I use Ubuntu (18.10) for work. For RDP I use a Virtual Machine running Windows 10. While LibreOffice is great for many things, its Microsoft Office comparability is limited. Especially PowerPoint presentations do not look great. Google Slides does a great job here. As long as I have an internet connection it is my preferred choice for office, also due to its collaboration features. Sometimes I still need to use original Microsoft Office applications. Running them in a VM is one option, but the integration into the filesystem, especially with my Nextcloud sucks though.
Years ago I was running an older version of office with WINE. I was not in the mood to play around with the config so I bought Crossover Office 2018 and give Microsoft Office 2016 (32 bit) a try. The good thing is the money will find its way towards the WINE project.
Out of the box Word, Excel, Access, Outlook and Publisher seem to work. PowerPoint did not. It took me a while to figure it out and Google did not help much. But after disabling ‘Performance Enhanced Graphics’ for the bottle it launches.
I have frequently been baking Pretzels for about 3 years now. The recipes I use have evolved over the years. Now I am pretty happy with the variants that are hitting our breakfast table every couple of days. My daughter loves them! So I am sharing the first out of three with you today.
Shake the flour through a strainer, add all the ingredients and knead a dough. Knead for five minutes on the lowest setting, rest five minutes and then knead another five minutes on a higher setting. Let the dough rise in a resting basket for at least 30 minutes.
Hand-knead the dough into a long shape and cut it into 100g (3.5 oz) portions. Then roll it into Pretzels twists, bread rolls, buns or pigtail shape.
Let the Pretzels rest for one to two hours. Then put them into the Sodium-Hydroxide solution for 5 to 10 seconds, shake the excess solution off and sit them onto a baking sheet. Skimmers and strainers make that process easier.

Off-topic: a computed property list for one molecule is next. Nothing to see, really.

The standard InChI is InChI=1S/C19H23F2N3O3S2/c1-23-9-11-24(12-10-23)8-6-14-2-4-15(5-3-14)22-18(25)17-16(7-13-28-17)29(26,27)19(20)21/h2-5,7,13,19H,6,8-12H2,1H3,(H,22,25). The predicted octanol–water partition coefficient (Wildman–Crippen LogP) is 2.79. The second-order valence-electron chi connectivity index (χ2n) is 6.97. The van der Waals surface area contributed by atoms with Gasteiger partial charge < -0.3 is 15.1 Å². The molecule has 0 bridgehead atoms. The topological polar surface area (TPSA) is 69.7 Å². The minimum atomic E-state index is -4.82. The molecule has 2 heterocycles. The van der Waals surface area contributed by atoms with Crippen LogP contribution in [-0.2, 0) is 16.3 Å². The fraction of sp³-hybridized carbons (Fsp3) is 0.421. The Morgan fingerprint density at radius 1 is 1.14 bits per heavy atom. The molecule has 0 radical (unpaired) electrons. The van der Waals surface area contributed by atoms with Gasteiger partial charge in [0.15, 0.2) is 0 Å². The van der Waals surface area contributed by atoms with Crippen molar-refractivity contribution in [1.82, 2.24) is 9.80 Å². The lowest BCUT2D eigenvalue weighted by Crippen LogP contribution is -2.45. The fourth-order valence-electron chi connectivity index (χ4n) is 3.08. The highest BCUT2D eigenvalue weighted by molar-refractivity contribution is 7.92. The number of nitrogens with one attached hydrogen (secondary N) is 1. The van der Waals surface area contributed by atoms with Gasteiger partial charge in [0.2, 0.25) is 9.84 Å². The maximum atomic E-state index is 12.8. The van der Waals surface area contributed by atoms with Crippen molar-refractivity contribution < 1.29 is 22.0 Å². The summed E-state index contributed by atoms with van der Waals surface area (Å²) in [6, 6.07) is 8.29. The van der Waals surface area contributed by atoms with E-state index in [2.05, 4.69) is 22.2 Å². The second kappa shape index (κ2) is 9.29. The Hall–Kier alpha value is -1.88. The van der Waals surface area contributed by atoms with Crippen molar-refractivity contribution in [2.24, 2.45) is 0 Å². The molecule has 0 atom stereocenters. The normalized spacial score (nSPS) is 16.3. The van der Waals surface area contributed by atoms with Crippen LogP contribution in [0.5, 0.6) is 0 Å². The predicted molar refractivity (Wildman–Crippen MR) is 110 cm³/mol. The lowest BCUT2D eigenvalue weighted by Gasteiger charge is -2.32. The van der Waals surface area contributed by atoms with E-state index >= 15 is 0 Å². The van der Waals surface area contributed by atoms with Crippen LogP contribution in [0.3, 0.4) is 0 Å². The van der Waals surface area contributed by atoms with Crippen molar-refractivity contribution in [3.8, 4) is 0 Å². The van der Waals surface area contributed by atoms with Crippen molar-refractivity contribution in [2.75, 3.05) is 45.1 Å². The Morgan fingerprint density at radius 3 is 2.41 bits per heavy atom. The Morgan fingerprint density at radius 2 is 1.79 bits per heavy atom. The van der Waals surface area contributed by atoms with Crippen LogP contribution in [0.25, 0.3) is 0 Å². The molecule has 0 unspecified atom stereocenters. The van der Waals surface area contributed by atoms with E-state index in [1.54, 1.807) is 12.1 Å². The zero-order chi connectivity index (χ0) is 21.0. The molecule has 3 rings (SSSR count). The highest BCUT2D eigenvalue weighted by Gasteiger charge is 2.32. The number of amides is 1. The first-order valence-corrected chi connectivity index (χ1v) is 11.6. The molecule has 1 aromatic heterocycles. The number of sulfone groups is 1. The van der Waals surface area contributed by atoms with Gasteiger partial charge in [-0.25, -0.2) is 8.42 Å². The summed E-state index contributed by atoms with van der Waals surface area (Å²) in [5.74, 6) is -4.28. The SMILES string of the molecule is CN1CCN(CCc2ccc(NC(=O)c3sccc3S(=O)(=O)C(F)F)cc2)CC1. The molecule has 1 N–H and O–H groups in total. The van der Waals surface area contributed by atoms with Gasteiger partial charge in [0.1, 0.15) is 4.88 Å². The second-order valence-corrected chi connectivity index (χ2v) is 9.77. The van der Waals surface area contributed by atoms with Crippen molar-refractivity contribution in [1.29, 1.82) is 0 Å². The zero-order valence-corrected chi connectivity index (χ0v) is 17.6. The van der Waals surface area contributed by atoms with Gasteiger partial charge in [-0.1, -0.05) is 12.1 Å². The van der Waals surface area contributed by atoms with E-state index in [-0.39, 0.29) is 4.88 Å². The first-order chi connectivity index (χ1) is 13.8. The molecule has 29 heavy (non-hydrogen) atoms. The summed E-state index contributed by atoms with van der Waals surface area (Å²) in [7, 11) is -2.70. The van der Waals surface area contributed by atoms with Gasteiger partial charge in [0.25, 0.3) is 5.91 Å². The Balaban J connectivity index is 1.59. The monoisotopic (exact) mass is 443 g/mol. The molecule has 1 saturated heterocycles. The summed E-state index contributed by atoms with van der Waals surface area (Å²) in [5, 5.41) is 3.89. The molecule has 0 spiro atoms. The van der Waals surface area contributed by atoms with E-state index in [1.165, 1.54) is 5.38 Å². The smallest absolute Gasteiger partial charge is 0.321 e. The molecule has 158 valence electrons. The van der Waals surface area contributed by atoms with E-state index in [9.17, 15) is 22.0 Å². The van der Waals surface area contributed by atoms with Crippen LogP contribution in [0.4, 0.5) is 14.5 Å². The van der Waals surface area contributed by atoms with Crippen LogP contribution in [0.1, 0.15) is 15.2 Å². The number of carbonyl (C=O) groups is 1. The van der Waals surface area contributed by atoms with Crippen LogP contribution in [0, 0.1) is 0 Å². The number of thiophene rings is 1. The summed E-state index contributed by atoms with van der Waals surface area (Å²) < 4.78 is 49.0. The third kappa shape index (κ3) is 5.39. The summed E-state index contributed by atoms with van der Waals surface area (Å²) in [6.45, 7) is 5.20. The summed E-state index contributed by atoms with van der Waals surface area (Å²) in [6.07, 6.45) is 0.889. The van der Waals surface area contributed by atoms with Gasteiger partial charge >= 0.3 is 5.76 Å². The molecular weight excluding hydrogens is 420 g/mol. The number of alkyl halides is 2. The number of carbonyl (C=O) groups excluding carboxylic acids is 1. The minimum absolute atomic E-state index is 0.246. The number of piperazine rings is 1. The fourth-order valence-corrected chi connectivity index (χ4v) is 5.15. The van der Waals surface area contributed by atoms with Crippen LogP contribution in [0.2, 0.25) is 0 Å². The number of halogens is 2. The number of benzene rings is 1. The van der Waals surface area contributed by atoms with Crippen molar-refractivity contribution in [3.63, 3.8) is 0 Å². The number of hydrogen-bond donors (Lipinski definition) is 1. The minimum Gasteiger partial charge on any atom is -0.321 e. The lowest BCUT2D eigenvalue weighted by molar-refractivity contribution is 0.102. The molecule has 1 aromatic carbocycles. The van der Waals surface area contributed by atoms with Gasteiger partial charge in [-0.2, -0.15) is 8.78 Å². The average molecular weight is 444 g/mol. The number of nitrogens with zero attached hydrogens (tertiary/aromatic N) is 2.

Sprinkle the Pretzels with salt.
Preheat the oven to 420 degrees Fahrenheit and bake them for 15 minutes. Then turn the oven off and let the pretzel sit in the oven for another 5 minutes.
My daily-use sourdough for making Laugenbrez’n (Pretzels), Brötchen (Buns) and Langsemmeln (Long bread rolls) as well as all kind of lighter breads consists of three kinds of flours: Spelt, Wheat and Rye flour.
It is simple to make and lasts forever if it is fed every morning. The feeding process became part of my morning routine.
In a high container (preferably a sourdough a pickling crock, but a plastic container will do just fine) combine all three flours, add water and a knife tip of active dry yeast and stir. You can start with any amount, simply multiply. The proportion of Rye:Spelt:Wheat regarding weight is 1:2:2 for the flour and total flour:water 1:1.4. The amounts I start with are listed at the bottom. Fresh yeast (1g) would be preferred over active dry yeast, but I had a hard time finding it in the US and over time I got better at the converting required amounts of fresh yeast to active dry yeast.
Put the lid on top, but leaving a small gap so that it is not completely sealed. You could also just cover it with a wet cotton kitchen towel. I store mine in a kitchen cabinet. After 24 hours feed the dough with flour in the same proportion and add fresh water. Water:Flour weight proportion is now 1:1. Repeat every 24 hours. The amount you add to feed the dough depends on how much you are going to use it. If you feed the dough always the same amount you started with you will be baking frequently!
After the first day you should observe small bubbles on top of the dough should start observing bubbles on the top of the sourdough and a light sour smell.
Starting from day four you are ready to use the dough. It should have a nice sour smell and a creamy consistency.